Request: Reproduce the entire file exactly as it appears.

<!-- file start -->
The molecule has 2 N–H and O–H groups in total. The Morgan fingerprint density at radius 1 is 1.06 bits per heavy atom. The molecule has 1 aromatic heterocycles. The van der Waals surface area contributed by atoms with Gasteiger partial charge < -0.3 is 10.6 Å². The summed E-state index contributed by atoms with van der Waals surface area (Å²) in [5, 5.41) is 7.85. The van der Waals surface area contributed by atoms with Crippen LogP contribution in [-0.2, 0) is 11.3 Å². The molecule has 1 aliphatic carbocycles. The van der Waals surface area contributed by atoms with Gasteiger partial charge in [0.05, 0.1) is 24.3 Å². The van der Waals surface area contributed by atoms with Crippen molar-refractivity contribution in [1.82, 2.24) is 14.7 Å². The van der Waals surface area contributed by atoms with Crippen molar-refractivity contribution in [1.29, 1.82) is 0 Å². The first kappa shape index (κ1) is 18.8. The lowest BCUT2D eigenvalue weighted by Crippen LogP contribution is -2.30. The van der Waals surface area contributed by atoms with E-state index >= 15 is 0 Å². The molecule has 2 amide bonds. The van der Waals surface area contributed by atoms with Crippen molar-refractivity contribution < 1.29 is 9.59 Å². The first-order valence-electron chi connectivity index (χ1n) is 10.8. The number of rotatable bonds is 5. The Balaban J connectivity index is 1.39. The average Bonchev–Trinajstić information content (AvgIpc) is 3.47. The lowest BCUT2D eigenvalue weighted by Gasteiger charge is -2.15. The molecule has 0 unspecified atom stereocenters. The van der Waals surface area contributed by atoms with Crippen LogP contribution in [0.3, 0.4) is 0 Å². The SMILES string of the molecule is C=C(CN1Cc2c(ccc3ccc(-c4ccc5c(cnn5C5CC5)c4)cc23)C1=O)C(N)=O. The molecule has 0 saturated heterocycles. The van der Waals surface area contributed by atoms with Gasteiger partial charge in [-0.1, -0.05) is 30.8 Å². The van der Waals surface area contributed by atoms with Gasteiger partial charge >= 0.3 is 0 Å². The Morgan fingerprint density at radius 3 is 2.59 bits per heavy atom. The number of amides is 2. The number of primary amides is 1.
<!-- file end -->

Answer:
The molecule has 2 N–H and O–H groups in total. The Morgan fingerprint density at radius 1 is 1.06 bits per heavy atom. The molecule has 1 aromatic heterocycles. The van der Waals surface area contributed by atoms with Gasteiger partial charge < -0.3 is 10.6 Å². The summed E-state index contributed by atoms with van der Waals surface area (Å²) in [5, 5.41) is 7.85. The van der Waals surface area contributed by atoms with Crippen LogP contribution in [-0.2, 0) is 11.3 Å². The molecule has 1 aliphatic carbocycles. The van der Waals surface area contributed by atoms with Gasteiger partial charge in [0.05, 0.1) is 24.3 Å². The van der Waals surface area contributed by atoms with Crippen molar-refractivity contribution in [1.82, 2.24) is 14.7 Å². The van der Waals surface area contributed by atoms with Crippen molar-refractivity contribution in [1.29, 1.82) is 0 Å². The first kappa shape index (κ1) is 18.8. The lowest BCUT2D eigenvalue weighted by Crippen LogP contribution is -2.30. The van der Waals surface area contributed by atoms with E-state index >= 15 is 0 Å². The molecule has 2 amide bonds. The van der Waals surface area contributed by atoms with Crippen molar-refractivity contribution < 1.29 is 9.59 Å². The first-order valence-electron chi connectivity index (χ1n) is 10.8. The number of rotatable bonds is 5. The Balaban J connectivity index is 1.39. The average Bonchev–Trinajstić information content (AvgIpc) is 3.47. The lowest BCUT2D eigenvalue weighted by Gasteiger charge is -2.15. The molecule has 0 unspecified atom stereocenters. The van der Waals surface area contributed by atoms with Crippen LogP contribution in [0.3, 0.4) is 0 Å². The SMILES string of the molecule is C=C(CN1Cc2c(ccc3ccc(-c4ccc5c(cnn5C5CC5)c4)cc23)C1=O)C(N)=O. The molecule has 0 saturated heterocycles. The van der Waals surface area contributed by atoms with Gasteiger partial charge in [-0.1, -0.05) is 30.8 Å². The van der Waals surface area contributed by atoms with Gasteiger partial charge >= 0.3 is 0 Å². The Morgan fingerprint density at radius 3 is 2.59 bits per heavy atom. The number of amides is 2. The number of primary amides is 1.